Armenian Winemaker with Local Ties Celebrated in Special Lincoln Theater Event

The Lincoln County News, ME
Dec 30 2023

Damariscotta businesses Bred in the Bone, Damariscotta River Grill, and Lincoln Theater collaborated in a special dinner and wine event on Thursday, Dec. 21, to celebrate a documentary made about an Armenian father-daughter team making wine.

The documentary, “Cup of Salvation,” the fourth film in the “Somm” series, directed by Jason Wise, follows Aimee Keushguerian and her father Vahe, along their journey of reviving the grapes and wines of their Armenian homeland. Their production facility, WineWorks, is in Yerevan, Armenia’s capital.

Aimee Keushguerian, who attended Great Salt Bay Community School in Damariscotta and Lincoln Academy in Newcastle, said wine was a critical component of Armenian culture until the 19th century when the nation was absorbed by the Soviet Union.

During this time, the Soviet Union directed Armenian’s to abandon their longstanding vineyards and start production on brandy, according to Keushguerian, favoring grapes better suited for that production.

Prior to the showing of the documentary at Lincoln Theater, Armenian-inspired dinners were served at both the Damariscotta River Grill and Bred and the Bone, where diners were able to enjoy cuisine that paired with wines from the Keushguerians’ vineyard.

Tim Beal, co-owner of Damariscotta River Grill, said that when Christina Belknap, the organizer of the event and executive director of Lincoln Theater, reached out about participating in the event, it was an easy call.

“It was a no brainer,” Beal said.

Keushguerian, who was in attendance at Bred in the Bone with family in friends, including her mother, Andrea Keushguerian, a Damariscotta Select Board member, spoke about each of the wines being served with dinner.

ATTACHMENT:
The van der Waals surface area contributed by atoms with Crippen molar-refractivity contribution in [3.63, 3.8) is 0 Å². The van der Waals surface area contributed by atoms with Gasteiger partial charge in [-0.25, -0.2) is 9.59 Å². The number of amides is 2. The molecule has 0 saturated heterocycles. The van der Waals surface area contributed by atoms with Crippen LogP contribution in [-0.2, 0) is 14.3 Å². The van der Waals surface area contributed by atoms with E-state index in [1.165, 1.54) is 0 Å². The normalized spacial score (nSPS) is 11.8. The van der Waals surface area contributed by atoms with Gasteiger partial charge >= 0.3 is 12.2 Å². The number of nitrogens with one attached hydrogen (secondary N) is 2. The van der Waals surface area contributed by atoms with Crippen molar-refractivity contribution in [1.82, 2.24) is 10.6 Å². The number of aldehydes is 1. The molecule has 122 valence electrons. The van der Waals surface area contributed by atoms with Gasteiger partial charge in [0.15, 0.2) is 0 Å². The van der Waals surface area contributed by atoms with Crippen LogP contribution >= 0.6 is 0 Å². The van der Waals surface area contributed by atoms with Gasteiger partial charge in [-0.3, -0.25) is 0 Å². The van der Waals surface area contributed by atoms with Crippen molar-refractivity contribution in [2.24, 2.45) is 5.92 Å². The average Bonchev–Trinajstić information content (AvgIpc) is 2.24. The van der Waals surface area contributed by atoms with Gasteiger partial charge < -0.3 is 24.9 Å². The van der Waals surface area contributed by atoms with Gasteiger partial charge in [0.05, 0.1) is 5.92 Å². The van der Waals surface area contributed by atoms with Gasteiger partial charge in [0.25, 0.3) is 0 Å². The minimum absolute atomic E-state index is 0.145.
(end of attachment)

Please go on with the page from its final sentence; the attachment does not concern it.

Wines included Zulal Areni, a medium bodied red wine with bright acidity; Zulal Voskehat, a dry, light to medium body white wine using Aremenia’s signature white wine grape; Keush Origins, an invigorating and fresh brut; Keush Rose, an extra brut rose aged for 22 months; and Keush Ultra, a Blanc de Noirs aged for at least 36 months.

After diners had their fill, they crossed Main Street in Damariscotta to Lincoln Theater for the documentary, where the wines served at dinner were also available for purchase.

Belknap said the event was a success and that aside from learning about a local wine connection, she got to see the community come together.

“The best part of this, aside from learning about wine and the connection with the community, was that we has such great partnership with so many businesses right here in Damariscotta,” Belknap said.

Aimee Keushguerian, who moved to Maine from Italy in 2008, said she learned a lot from living in Maine, but that community was one of the most important lessons.

And while she and her father have had to try an reinvigorate Armenia’s post-Soviet infrastructure, the lesson of living in Maine are ones she’s held close.

“Community,” Keushguerian said.” “You really can’t build a nation without a community behind you.”

Jenny Begin, co-owner of event sponsor Salt Bay Trading Co., said her kids went to school with Keushguerian, and these types of events really bring the community together.

“This is the sort of event that makes me so excited to live in this town,” Begin said.

For more information about the documentary, go to or to learn more about Keushguerian and her father’s efforts in the Armenian wine industry.